Contemporary Poets Are Demystifying the Poetry Genre
When I first encountered contemporary poetry, I was pushed into a troubling space where trying to figure out one central theme left me baffled. Thanks to academic conditioning, I was one of those poetry readers who could quickly pinpoint the main idea and then earn accolades for doing so, not realizing that somehow enjoying poetry had become secondary in the process. This is when I was introduced to John Ashbery’s “Paradoxes And Oxymorons” where he writes, “you have it but you don’t have it / you miss it, it misses you / you miss each other.” This poem changed my perception of poetry.
Poetry is supposed to be a drifting experience that we won’t always be able to grasp. This feeling of floating around, the dreamlike associative state we get into while reading poetry, is something I was trying hard to resist as years of academic training have taught me to be mechanical with my interpretations.
After exploring contemporary poetry, I am finally learning to give away my need to find one singular theme. I have also been learning how to think, process, be attentive, and half-dream simultaneously instead of being too focused on detecting one central idea and being the first to raise my hand in English class.
In Why Poetry, Matthew Zapruder writes, “Poetry is a constructed conversation on the frontier of dreaming. It is a mechanism by which the essential state of reverie can be made available to our conscious minds.” In academia, the importance of this state of reverie often goes unaddressed. This leaves readers feeling that the dreamlike state created by poetry is a flaw, rather than something to be treasured.
The urge to break things down into comprehensible bits is foundational to academia and often defeats the promise and purpose of poetry. This is where contemporary poetry wins. Through notable images and language that’s at once lyrical and sharp, Vietnamese American poet Ocean Vuong launches an exploration of his family history, complicated interpersonal relationships, and the after-effects of war and trauma.
Vuong shows that there is no retreat from reality or the world we inhabit. He doesn’t try to evade or resist reality. What he does instead is reimagine and recombine the real to create content for his poems, all the while maintaining the drifting experience that poetry is meant to offer, through his striking choice of words. He recaptures the precious awareness that poetry is supposed to bring into life — the reveries existing beneath the surface of our everyday existence: “I am writing because they told me to never start a sentence with because. But I wasn’t trying to make a sentence — I was trying to break free.”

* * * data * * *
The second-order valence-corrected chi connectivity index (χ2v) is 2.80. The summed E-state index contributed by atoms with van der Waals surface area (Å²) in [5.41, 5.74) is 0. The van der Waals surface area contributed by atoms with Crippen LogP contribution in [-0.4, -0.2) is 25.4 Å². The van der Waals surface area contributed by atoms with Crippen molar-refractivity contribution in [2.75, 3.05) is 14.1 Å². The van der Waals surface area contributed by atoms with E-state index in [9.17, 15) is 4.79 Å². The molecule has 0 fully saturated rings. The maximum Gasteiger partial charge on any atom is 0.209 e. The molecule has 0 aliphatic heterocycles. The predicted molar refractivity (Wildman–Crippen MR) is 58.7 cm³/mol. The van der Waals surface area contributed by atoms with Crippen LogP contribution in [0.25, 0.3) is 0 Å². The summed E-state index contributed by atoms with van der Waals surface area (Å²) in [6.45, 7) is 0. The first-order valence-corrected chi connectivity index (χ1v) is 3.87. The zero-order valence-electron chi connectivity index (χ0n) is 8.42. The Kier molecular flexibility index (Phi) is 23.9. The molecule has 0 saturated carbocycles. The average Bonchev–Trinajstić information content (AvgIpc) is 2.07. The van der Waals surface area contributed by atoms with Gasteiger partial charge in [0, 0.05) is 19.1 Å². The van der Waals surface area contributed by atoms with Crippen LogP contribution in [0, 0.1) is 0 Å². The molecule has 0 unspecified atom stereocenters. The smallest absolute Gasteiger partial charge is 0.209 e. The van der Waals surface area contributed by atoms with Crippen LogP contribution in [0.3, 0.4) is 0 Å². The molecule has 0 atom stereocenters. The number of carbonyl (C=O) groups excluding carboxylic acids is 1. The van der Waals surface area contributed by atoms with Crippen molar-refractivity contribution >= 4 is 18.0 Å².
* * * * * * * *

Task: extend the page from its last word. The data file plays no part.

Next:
Through his poems, he rearranges the ordinary and the extraordinary into new forms while preserving the state of a waking dream so that the readers can understand their lives and themselves better. He isn’t trying to escape his lived experiences, but rather crafting a different kind of engagement with them.
The same can be said about Richard Siken’s poetry. His cinematic imagery, unwavering narrative voice, and rich take on human minds recreate a dreamlike quality that reels the readers right into the confusion of love. For example:
“I’ve been rereading your story. I think it’s about me in a way that might not be flattering, but that’s okay. We dream and dream of being seen as we really are and then finally someone looks at us and sees us truly and we fail to measure up. Anyway: story received, story included.”
Siken is asking us to put an end to the emptiness of language, as is often seen in poetry texts prescribed by academia. To talk about the human condition in all its depth.
Ada Limón’s Bright Dead Things is another example where her flowing narrative style and quiet revelations feel almost surreal and dreamlike. She not only acknowledges the uncontrollable forces of nature but also tries to harness them here. The movement from quiet observations to bold declarations represents the timelessness of this collection.
The speaker navigates her beliefs, her past, and the world she is a part of with an innocent yet confident voice: “Here it is: the new way of living with the world inside of us so we cannot lose it, and we cannot be lost. You and me are us and them, and it and sky.” I read this as Limón urging us to embrace a new way of living, that is, break out of academic snobbery and let poetry be ours in the truest sense.
She connects her everyday moments with her deep-seated anxieties that sometimes borders on mental claustrophobia. This collection unfolds just like human thoughts do in a semi-conscious state of mind. Her poems weave together abstract language with solid images, that further bolster its dreamlike aspect. Be it love or loss, she has deftly portrayed the unknown that lies both within and outside the human mind.
The bottom line is academia robs poetry of its joy that contemporary poets are working towards restoring. Not everything needs to be broken down till the essence is lost. And not everything needs to abide by a conventional set of inflexible rules. More importantly, not everything needs to be boxed.
If you’d like to delve deeper into the world of contemporary poetry check out 8 Poetry Collections From 2021 To Read Right Now.